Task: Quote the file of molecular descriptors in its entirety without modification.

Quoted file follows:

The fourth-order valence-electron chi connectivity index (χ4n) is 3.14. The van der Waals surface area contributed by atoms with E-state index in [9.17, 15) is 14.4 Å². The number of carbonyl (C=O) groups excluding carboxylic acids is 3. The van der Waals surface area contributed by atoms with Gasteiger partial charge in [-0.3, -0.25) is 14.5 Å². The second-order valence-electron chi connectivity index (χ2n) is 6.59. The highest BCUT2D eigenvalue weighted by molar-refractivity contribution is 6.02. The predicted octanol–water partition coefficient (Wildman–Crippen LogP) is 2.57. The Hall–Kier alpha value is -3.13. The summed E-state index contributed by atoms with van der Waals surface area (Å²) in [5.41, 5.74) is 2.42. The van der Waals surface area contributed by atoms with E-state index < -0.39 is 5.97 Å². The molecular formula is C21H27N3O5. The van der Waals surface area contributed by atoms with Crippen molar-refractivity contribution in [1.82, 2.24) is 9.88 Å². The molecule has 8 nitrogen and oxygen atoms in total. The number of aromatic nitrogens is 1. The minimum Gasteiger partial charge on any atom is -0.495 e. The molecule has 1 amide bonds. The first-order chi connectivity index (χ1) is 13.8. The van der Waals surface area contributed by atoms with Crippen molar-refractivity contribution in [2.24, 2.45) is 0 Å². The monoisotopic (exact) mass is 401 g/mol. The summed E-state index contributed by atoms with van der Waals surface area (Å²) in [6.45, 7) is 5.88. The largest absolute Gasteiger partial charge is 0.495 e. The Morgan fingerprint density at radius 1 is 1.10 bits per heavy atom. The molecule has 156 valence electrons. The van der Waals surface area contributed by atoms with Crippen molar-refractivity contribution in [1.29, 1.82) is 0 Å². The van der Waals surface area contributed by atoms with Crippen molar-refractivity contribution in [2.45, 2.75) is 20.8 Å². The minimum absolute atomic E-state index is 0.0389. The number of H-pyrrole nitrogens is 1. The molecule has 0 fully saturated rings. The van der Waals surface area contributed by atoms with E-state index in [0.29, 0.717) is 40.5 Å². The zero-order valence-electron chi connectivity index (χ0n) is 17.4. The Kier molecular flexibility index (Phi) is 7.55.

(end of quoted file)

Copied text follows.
The fourth-order valence-electron chi connectivity index (χ4n) is 3.14. The van der Waals surface area contributed by atoms with E-state index in [9.17, 15) is 14.4 Å². The number of carbonyl (C=O) groups excluding carboxylic acids is 3. The van der Waals surface area contributed by atoms with Gasteiger partial charge in [-0.3, -0.25) is 14.5 Å². The second-order valence-electron chi connectivity index (χ2n) is 6.59. The highest BCUT2D eigenvalue weighted by molar-refractivity contribution is 6.02. The predicted octanol–water partition coefficient (Wildman–Crippen LogP) is 2.57. The Hall–Kier alpha value is -3.13. The summed E-state index contributed by atoms with van der Waals surface area (Å²) in [5.41, 5.74) is 2.42. The van der Waals surface area contributed by atoms with E-state index < -0.39 is 5.97 Å². The molecular formula is C21H27N3O5. The van der Waals surface area contributed by atoms with Crippen molar-refractivity contribution in [1.82, 2.24) is 9.88 Å². The molecule has 8 nitrogen and oxygen atoms in total. The number of aromatic nitrogens is 1. The minimum Gasteiger partial charge on any atom is -0.495 e. The molecule has 1 amide bonds. The first-order chi connectivity index (χ1) is 13.8. The van der Waals surface area contributed by atoms with Crippen molar-refractivity contribution in [2.24, 2.45) is 0 Å². The monoisotopic (exact) mass is 401 g/mol. The summed E-state index contributed by atoms with van der Waals surface area (Å²) in [6.45, 7) is 5.88. The largest absolute Gasteiger partial charge is 0.495 e. The Morgan fingerprint density at radius 1 is 1.10 bits per heavy atom. The molecule has 156 valence electrons. The van der Waals surface area contributed by atoms with Crippen molar-refractivity contribution in [1.29, 1.82) is 0 Å². The van der Waals surface area contributed by atoms with Crippen molar-refractivity contribution in [2.45, 2.75) is 20.8 Å². The minimum absolute atomic E-state index is 0.0389. The number of H-pyrrole nitrogens is 1. The molecule has 0 fully saturated rings. The van der Waals surface area contributed by atoms with E-state index in [0.29, 0.717) is 40.5 Å². The zero-order valence-electron chi connectivity index (χ0n) is 17.4. The Kier molecular flexibility index (Phi) is 7.55.